Effective Staffing Management: Engage – Educate – Support – and Accountability
Labor cost is the single largest expense item in every hospital and in almost every hospital department. Most facilities have some type of staffing management or productivity system based on a target per unit of service for each department. The real key to effective staffing management is at the unit level – the manager. Here’s 4 Tips:
- Tip 1: Engage: Engaging managers in the process of establishing a productivity target for their department is critical. Assist managers to analyze the workload in their department at least 2 – 3 times per year – not just annually. Pay attention to how such things as contract labor, overtime, turn-over, new technologies, mandatory staffing ratios and/or minimum staffing may be impacting productivity.
- Tip 2: Educate: If you are going to hold managers accountability for staffing, they must be knowledgeable about productivity and staffing. Spend the time to educate managers about all aspects of staffing management including not just how to calculate productivity (worked hours per unit of service) – but how to control and improve staffing. Help managers understand that sometimes — more hours may result in lower overall costs. And most importantly, educate about work redesign (not just doing more with less) .
- Tip 3: Support: YES managers need to be accountable for their staffing budget. But managers may also need support to make changes, some of which may not be within the control of their department. For example: Is one department adversely impacting the productivity of another? Are personnel policies creating turn-over? Would a new piece of technology off-set staffing costs?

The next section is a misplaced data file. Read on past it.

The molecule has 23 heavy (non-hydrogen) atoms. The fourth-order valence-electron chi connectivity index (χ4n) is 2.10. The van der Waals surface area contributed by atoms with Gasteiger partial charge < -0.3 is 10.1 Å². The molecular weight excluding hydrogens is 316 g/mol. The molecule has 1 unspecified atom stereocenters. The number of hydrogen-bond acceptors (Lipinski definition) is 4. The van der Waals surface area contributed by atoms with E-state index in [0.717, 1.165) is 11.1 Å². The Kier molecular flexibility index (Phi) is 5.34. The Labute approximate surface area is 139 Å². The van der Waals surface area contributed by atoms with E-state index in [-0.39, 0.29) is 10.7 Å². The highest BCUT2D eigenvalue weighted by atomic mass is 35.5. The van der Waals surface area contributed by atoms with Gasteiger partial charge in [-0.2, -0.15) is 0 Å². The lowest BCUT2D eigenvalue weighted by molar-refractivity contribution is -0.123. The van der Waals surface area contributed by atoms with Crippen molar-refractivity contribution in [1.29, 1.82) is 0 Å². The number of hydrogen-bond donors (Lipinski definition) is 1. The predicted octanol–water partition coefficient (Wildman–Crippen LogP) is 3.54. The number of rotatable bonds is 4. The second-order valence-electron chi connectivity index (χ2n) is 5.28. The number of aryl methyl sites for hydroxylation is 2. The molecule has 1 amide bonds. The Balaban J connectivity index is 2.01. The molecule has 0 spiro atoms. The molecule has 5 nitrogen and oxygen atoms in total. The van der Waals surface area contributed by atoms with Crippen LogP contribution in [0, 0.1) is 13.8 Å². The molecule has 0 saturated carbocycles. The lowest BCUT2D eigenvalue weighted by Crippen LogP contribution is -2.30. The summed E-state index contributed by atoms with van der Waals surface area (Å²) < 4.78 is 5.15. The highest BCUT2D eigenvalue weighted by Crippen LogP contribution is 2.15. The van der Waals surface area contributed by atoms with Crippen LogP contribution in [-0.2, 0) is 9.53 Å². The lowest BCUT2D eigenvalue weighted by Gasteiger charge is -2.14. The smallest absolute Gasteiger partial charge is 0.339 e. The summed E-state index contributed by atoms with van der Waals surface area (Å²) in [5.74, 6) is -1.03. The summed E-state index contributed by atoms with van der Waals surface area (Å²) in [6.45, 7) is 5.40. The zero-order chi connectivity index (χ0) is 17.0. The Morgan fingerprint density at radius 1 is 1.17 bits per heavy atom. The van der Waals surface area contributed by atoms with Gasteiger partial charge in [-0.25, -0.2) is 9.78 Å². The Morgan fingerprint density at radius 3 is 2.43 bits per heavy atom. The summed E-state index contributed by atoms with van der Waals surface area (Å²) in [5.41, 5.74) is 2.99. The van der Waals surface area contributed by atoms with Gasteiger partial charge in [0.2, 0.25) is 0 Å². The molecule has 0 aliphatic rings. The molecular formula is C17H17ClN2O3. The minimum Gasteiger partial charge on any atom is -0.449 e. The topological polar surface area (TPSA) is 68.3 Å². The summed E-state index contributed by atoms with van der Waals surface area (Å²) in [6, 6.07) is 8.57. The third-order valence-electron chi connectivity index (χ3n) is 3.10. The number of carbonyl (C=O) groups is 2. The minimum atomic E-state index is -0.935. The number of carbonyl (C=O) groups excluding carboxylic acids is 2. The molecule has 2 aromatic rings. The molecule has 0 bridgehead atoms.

- It’s also critical that managers can ask for help – and get it. Managers may be unwilling to say they don’t understand the basics of productivity and ask for help – if they don’t feel safe and supported.
- Tip 4: Accountability: The final piece of the puzzle is accountability. Ultimately managers are accountable for their staffing budget and clear expectations should be included in the job description. However, it’s more important for the Senior Leader to hold managers accountable on a daily – weekly – monthly basis, including submitting variance reports. The other role of the Senior Leader however, is to continue to educate and support – so that managers can be successful.
Host: Carolyn St.Charles, RN, BSN, MBA, HealthTechS3, Regional Chief Clinical Officer